Being Jamaican is a blessing and a curse ... J'can artiste aims to erupt in Montserrat despite descrimination

November 07, 2016
Shamracq
Smoke, steam and ash billow from the Soufriere Hills Volcano in Montserrat in 1997.
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... J'can artiste aims to erupt in Montserrat despite discrimination

There is a popular belief that Jamaicans reside in every country in the world regardless of the language or social condition, and recording artiste Shamracq proves that the belief does carry some weight.

Shamracq, whose given name is Shamar Gowe, has been a resident in Montserrat, a Caribbean country that has been severely affected by volcanic activities.

"Jamaicans always make their mark everywhere they go, whether it may be good or bad. So people often times feel threatened by us. I have faced discrimination in the island. For example, if opportunities are available for progress, those in charge prefer to give those opportunities to the native people regardless if they are more suited or qualified for the opportunity," Shamracq said.

widespread evacuations

Montserrat's volcanic activity destroyed its Georgian era capital city of Plymouth and rendered more than half of the country uninhabitable, and caused widespread evacuations.

Shamracq's family members were among those who opted to stay, and the artiste was later influenced to move to the island three years ago.

The island possesses a small music industry with a handful of recording artistes. However, Shamracq told THE STAR that the road to success in Montserrat is still not an easy one even with the progress that he has made.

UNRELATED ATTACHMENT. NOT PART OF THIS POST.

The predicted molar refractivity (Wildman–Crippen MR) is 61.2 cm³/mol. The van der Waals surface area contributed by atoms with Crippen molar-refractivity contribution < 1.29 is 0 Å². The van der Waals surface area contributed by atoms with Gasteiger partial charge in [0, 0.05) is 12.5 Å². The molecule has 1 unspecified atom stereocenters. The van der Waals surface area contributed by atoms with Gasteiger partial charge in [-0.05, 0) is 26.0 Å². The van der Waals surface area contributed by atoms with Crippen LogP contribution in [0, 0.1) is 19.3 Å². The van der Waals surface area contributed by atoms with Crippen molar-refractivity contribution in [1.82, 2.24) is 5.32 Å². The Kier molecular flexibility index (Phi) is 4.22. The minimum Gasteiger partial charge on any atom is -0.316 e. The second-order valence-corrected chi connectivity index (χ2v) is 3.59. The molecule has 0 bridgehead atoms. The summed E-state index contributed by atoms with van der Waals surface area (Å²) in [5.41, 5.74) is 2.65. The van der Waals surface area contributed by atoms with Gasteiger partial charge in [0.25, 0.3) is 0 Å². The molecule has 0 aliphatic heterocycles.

The artiste is currently in Jamaica promoting a new record titled What's The Issue, which draws attention to the level of discrimination faced by Jamaicans in other countries, including Montserrat. He hopes that the validation of Jamaica reggae/dancehall fanbase will help to cement his status a reputable Caribbean artiste.

slave mentality

"Full time we stop discrimination. It no matter where yuh come from, national or non-national, a the curse fi black man, the slave mentality, we have. It's a pity to see how we have been turned back from so many places in recent times. Note, we have only two types of people, it's either good or evil. Full time we stop discrimination. What's the issue?" he stated also pointing out that parts of his statement were quoted from the song What's The Issue.

Despite highlighting that Jamaicans are sometimes treated fairly by foreigners at their borders, Shamracq also admitted that some of the discrimination is caused by other Jamaicans who have misbehaved. He therefore advises Jamaican nationals to stay out of trouble.

"I think it's both a blessing and a curse being a Jamaican. I am proud of my culture and my people and fully embrace that I am Jamaican. But often times Jamaicans create bad reputation in places they go and most times the good suffer for the bad. I have been treated like a criminal numerous times when passing overseas borders. When you travel overseas you are a representative of your country more than yourself as an individual because people often times state your nationality over name. Let us be more positive in the things we do," he said.

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